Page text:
The starting point is taking time to complete your script breakdown and schedule your film.

Script Breakdown and Film Scheduling

Don’t get overwhelmed. You can do it.

And let us be totally frank for a moment…

As a filmmaker, there will come a time in your life when making a feature film becomes a driving, burning desire!

Making your first feature is the rite of passage into the world of professional filmmaking.

Assuming you’ve become comfortable making short movies, then making your first feature will be just another step in an exciting career.

I am  assuming you’ve written, or you control the rights to a fantastic script that you would like to produce. So you next need to figure out just how much your movie will cost.

Script Breakdown

Your script breakdown begins with having a screenplay you are happy with.

Once the script is locked, any modification you make to the story or schedule, no matter how minor or major, will subsequently impact the budget.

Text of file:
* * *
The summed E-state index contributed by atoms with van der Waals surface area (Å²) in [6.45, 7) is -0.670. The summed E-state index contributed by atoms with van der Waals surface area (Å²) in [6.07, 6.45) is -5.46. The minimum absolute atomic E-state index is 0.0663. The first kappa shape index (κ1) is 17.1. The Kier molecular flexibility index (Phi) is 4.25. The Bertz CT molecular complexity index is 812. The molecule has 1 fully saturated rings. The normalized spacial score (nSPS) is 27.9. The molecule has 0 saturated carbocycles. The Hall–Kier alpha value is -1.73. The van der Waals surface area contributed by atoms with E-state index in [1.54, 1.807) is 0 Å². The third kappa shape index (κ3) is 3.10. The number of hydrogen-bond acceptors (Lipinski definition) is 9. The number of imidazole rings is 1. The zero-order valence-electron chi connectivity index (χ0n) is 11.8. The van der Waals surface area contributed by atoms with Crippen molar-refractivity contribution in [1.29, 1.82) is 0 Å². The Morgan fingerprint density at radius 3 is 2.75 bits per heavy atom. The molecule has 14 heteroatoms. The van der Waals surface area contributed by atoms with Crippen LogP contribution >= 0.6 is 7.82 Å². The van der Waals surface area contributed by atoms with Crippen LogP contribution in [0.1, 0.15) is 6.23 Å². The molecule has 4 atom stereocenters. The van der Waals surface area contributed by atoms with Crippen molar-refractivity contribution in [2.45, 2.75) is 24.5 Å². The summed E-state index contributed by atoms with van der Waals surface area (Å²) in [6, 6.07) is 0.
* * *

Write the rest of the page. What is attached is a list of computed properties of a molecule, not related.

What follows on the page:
My producer friend Forrest Murray always says the script, schedule and budget are the same document. You’ll need all three to make a movie… But in the process, if you change one document, you’re actually changing all three.

This is why your script breakdown is essential. Without it, you will have no idea what your movie will cost.

Action Steps: Script Breakdown and Film Scheduling

I wanted to share a few tips on how to complete your movie script breakdown. Performing this task and then completing a film production schedule is necessary before you determine your budget.

Here are some some steps to help you break down your script.

1. Number Each Scene

Once you lock your screenplay, you should then go through the script and number each scene. You do this by placing a number next to each slug line. What is a slug line? It’s the little line that explains where each scene takes place.

It looks like this in the script:

INT. JASON’S OFFICE – DAY

Once you number each scene, you will want to actually measure the scene. Since screenplays are usually printed on paper eight inches tall, every scene is measured in 8th’s of the page.

You will go through each scene and measure the length.